The 45th Congress enacted a rider on an Army appropriations bill that became known as the Posse Comitatus Act (Chapter 263, Section 15, U.S. Statutes, Vol. 20). This act limited military involvement in civil law enforcement, leaving the Revenue Cutter Service as the only military force consistently charged with federal law enforcement on the high seas and U.S. waters.
Loss of the USS Jeannette, 1879:
Inauguration of the Bering Sea Patrol; USRC Corwin charged with locating the lost vessel.
International Marine Conference, Washington, 1889:
Congress became involved with safety at sea issues and passed anchorage laws. Congress charged the Revenue Cutter Service with enforcing them. The first is New York harbor and the cutter Manhattan was detailed to enforce the new laws (Act of March 6, 1896, 29 Stat. L., 54).
Boarding of the steamer George E. Starr, August 31, 1890:
A boarding party from the USRC Wolcott discovered a quantity of undeclared opium in the first recorded instance of narcotics seizure, only because the opium had not been declared, not because of anti-narcotic laws.
May 19, 1896, Act of (29 Stat. L., 122):
In addition to the anchorage laws, Congress authorized the Revenue Cutter Service to enforce rules for insuring the safety of life and property at regattas and marine parades and to render aid in case of accidents at such affairs.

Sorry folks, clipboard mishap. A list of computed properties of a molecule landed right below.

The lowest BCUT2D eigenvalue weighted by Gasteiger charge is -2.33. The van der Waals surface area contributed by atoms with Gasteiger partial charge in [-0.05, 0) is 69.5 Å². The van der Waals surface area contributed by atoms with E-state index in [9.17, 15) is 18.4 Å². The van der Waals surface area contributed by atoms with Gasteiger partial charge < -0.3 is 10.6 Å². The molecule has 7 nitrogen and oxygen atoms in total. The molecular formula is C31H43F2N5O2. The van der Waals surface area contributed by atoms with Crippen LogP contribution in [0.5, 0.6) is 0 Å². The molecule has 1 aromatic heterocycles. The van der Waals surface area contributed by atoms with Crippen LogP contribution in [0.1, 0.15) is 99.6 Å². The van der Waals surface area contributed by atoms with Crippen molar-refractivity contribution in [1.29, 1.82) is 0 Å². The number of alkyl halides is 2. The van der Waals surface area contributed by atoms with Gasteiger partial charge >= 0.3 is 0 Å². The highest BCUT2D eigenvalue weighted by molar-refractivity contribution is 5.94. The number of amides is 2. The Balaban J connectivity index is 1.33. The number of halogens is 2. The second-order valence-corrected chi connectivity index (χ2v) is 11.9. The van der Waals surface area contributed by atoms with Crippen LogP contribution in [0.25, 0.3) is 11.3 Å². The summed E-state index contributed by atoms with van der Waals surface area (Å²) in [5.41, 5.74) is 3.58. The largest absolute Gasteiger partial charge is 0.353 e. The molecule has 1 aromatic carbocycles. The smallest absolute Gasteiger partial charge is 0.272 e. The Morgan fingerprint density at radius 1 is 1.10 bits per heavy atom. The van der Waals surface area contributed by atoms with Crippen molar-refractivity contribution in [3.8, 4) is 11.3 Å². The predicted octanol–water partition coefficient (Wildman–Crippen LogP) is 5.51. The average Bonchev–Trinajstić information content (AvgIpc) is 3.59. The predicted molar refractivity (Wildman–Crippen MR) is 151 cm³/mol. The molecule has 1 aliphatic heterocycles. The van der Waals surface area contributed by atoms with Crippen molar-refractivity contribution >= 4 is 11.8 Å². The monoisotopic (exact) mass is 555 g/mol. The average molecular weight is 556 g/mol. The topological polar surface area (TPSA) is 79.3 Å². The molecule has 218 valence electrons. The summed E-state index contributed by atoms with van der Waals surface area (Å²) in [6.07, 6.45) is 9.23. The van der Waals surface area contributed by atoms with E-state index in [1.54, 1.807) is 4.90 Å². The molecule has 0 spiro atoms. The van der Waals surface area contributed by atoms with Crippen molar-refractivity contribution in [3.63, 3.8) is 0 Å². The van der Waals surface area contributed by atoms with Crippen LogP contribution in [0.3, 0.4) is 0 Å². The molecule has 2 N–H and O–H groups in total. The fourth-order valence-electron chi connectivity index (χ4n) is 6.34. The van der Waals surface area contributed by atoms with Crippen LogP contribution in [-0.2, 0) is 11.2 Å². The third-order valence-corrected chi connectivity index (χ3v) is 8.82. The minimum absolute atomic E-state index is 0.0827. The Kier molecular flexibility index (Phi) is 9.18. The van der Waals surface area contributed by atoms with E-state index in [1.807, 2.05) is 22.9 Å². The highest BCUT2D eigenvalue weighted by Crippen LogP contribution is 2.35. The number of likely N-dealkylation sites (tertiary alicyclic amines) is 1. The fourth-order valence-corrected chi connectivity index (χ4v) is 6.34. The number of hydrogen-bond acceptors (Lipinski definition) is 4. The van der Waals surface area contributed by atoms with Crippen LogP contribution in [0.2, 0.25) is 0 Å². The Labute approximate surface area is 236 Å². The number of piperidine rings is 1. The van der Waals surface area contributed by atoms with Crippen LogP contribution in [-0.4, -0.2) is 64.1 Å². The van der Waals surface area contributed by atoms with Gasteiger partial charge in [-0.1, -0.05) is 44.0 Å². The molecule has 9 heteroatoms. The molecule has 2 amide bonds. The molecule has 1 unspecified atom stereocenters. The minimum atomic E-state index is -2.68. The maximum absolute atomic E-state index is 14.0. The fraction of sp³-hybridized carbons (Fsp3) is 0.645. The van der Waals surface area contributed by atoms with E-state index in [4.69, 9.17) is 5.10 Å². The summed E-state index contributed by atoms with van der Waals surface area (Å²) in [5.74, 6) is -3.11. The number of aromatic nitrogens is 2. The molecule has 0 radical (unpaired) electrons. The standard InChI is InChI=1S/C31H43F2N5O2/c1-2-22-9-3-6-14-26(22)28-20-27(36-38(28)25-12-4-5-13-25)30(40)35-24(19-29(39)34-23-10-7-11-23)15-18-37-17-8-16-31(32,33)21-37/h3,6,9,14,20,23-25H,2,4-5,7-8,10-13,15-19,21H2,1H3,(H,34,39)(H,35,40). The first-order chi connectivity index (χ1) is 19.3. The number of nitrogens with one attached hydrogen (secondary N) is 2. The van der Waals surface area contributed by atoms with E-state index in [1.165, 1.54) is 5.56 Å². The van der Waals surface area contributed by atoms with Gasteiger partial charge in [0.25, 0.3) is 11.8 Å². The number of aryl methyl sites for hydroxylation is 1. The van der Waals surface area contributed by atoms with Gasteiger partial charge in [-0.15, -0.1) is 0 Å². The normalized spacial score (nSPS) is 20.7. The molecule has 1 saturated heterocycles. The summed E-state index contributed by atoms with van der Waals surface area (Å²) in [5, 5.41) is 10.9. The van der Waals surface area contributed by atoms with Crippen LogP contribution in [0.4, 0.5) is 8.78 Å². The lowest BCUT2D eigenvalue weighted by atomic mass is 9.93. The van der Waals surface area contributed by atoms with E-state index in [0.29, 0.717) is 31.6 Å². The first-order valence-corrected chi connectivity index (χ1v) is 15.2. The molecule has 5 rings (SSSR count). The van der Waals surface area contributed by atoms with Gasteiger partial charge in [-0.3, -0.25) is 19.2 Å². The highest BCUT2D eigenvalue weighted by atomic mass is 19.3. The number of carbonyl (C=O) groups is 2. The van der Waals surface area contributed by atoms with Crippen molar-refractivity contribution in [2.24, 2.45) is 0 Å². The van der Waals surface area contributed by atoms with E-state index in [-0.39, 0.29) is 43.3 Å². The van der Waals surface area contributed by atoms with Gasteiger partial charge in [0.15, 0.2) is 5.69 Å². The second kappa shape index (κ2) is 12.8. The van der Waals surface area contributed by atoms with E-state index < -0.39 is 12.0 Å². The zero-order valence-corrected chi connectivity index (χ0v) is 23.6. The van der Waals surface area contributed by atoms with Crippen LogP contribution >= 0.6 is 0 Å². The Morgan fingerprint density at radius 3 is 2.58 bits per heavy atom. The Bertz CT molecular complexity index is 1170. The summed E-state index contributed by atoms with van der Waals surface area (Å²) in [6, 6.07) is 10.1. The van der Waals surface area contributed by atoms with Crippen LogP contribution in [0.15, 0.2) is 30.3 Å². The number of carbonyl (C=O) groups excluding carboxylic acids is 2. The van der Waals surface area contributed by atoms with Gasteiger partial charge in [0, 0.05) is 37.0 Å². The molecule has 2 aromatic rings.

Spanish-American War, 1898:
The Navy tasked the US Life-Saving Service with coast watching.
Motorboat Act passed, 1910:
Congress gave the Revenue Cutter Service jurisdiction over the new regulations, this is the beginning of what would become the Coast Guard's regulatory responsibilities over pleasure boating in the U.S.
Sinking of the Titanic, 1912:
Congress authorized the International Ice Patrol.
Merger of the Life-Saving Service and the Revenue Cutter Service to create the Coast Guard, 1915
The Coast Guard was created by the merger of these two services, effective in 1915. The law specifically stated that the Coast Guard "shall constitute a part of the military forces of the United States."
President Woodrow Wilson creates the Interdepartmental Board on International Service of Ice Observation, Ice Patrol, and Ocean Derelict Destruction, 1916:
The Board was directed to prepare a systematic program of scientific observations to be carried out by the cutters serving on the International Ice Patrol, thus inaugurating the practice of oceanography with the USCG.
World War I, 1917-1918:
Cutters are first assigned to escort of convoy duties in European waters, a role they fulfill admirably and again carry on in World War II.
Passage of the Espionage Act, June 1917:
The Coast Guard is given powers to prevent sabotage at the nation’s harbors.
Explosion of the SS Mont Blanc, 6 December, 1917:
Congress empowers the Coast Guard to control shipping in major U.S. ports. Combined with the Espionage Act powers, the Coast Guard creates "Captain of the Ports" in major U.S. ports.
Enforcement of Prohibition, 1920:
Expansion of the service, its missions, and its authority.
Whaling Convention Act passed, 1932:
The Coast Guard was assigned the responsibility for enforcing the Act.